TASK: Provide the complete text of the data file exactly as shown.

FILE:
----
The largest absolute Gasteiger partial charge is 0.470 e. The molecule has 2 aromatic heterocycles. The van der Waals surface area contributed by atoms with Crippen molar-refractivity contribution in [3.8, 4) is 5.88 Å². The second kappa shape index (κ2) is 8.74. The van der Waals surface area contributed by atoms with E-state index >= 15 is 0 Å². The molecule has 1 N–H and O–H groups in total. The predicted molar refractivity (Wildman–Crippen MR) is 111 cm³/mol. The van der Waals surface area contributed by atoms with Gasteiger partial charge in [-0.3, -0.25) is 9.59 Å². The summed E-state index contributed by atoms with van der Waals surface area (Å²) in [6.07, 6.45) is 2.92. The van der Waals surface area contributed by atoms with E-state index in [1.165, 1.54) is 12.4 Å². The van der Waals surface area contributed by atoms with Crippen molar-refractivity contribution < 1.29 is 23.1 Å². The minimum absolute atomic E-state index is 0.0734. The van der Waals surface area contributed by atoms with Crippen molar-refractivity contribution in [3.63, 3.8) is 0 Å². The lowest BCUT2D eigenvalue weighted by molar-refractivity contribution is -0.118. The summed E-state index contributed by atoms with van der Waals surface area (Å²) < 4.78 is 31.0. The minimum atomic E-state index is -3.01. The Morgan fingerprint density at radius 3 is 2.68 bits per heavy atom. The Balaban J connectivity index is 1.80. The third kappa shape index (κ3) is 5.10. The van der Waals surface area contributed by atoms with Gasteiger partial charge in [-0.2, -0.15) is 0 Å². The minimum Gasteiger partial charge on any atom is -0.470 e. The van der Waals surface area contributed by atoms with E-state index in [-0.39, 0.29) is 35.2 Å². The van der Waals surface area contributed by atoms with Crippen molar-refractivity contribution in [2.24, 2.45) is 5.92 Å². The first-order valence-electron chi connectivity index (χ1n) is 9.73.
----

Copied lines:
The largest absolute Gasteiger partial charge is 0.470 e. The molecule has 2 aromatic heterocycles. The van der Waals surface area contributed by atoms with Crippen molar-refractivity contribution in [3.8, 4) is 5.88 Å². The second kappa shape index (κ2) is 8.74. The van der Waals surface area contributed by atoms with E-state index >= 15 is 0 Å². The molecule has 1 N–H and O–H groups in total. The predicted molar refractivity (Wildman–Crippen MR) is 111 cm³/mol. The van der Waals surface area contributed by atoms with Gasteiger partial charge in [-0.3, -0.25) is 9.59 Å². The summed E-state index contributed by atoms with van der Waals surface area (Å²) in [6.07, 6.45) is 2.92. The van der Waals surface area contributed by atoms with E-state index in [1.165, 1.54) is 12.4 Å². The van der Waals surface area contributed by atoms with Crippen molar-refractivity contribution < 1.29 is 23.1 Å². The minimum absolute atomic E-state index is 0.0734. The van der Waals surface area contributed by atoms with Crippen molar-refractivity contribution in [3.63, 3.8) is 0 Å². The lowest BCUT2D eigenvalue weighted by molar-refractivity contribution is -0.118. The summed E-state index contributed by atoms with van der Waals surface area (Å²) < 4.78 is 31.0. The minimum atomic E-state index is -3.01. The Morgan fingerprint density at radius 3 is 2.68 bits per heavy atom. The Balaban J connectivity index is 1.80. The third kappa shape index (κ3) is 5.10. The van der Waals surface area contributed by atoms with Gasteiger partial charge in [-0.2, -0.15) is 0 Å². The minimum Gasteiger partial charge on any atom is -0.470 e. The van der Waals surface area contributed by atoms with E-state index in [-0.39, 0.29) is 35.2 Å². The van der Waals surface area contributed by atoms with Crippen molar-refractivity contribution in [2.24, 2.45) is 5.92 Å². The first-order valence-electron chi connectivity index (χ1n) is 9.73.